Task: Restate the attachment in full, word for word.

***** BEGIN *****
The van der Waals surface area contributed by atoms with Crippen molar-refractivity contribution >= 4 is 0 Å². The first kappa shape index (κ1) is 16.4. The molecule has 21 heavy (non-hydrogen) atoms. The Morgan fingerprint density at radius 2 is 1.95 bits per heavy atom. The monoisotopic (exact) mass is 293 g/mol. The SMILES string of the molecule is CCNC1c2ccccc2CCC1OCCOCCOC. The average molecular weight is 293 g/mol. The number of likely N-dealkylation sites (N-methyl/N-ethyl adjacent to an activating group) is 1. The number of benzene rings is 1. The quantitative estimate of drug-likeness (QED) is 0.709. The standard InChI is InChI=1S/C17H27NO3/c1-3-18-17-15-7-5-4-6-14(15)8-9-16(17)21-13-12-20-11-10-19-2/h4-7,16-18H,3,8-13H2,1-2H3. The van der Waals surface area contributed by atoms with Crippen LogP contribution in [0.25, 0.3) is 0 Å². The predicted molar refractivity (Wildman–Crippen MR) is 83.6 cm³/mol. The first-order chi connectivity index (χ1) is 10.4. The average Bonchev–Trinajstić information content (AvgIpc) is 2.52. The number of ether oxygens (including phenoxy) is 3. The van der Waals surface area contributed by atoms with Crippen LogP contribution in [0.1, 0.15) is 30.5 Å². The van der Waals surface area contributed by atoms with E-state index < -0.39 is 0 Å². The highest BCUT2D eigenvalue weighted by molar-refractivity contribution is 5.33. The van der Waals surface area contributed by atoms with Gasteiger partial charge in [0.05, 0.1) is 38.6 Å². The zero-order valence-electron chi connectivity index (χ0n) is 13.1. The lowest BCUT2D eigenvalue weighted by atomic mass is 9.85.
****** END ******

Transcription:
The van der Waals surface area contributed by atoms with Crippen molar-refractivity contribution >= 4 is 0 Å². The first kappa shape index (κ1) is 16.4. The molecule has 21 heavy (non-hydrogen) atoms. The Morgan fingerprint density at radius 2 is 1.95 bits per heavy atom. The monoisotopic (exact) mass is 293 g/mol. The SMILES string of the molecule is CCNC1c2ccccc2CCC1OCCOCCOC. The average molecular weight is 293 g/mol. The number of likely N-dealkylation sites (N-methyl/N-ethyl adjacent to an activating group) is 1. The number of benzene rings is 1. The quantitative estimate of drug-likeness (QED) is 0.709. The standard InChI is InChI=1S/C17H27NO3/c1-3-18-17-15-7-5-4-6-14(15)8-9-16(17)21-13-12-20-11-10-19-2/h4-7,16-18H,3,8-13H2,1-2H3. The van der Waals surface area contributed by atoms with Crippen LogP contribution in [0.25, 0.3) is 0 Å². The predicted molar refractivity (Wildman–Crippen MR) is 83.6 cm³/mol. The first-order chi connectivity index (χ1) is 10.4. The average Bonchev–Trinajstić information content (AvgIpc) is 2.52. The number of ether oxygens (including phenoxy) is 3. The van der Waals surface area contributed by atoms with Crippen LogP contribution in [0.1, 0.15) is 30.5 Å². The van der Waals surface area contributed by atoms with E-state index < -0.39 is 0 Å². The highest BCUT2D eigenvalue weighted by molar-refractivity contribution is 5.33. The van der Waals surface area contributed by atoms with Gasteiger partial charge in [0.05, 0.1) is 38.6 Å². The zero-order valence-electron chi connectivity index (χ0n) is 13.1. The lowest BCUT2D eigenvalue weighted by atomic mass is 9.85.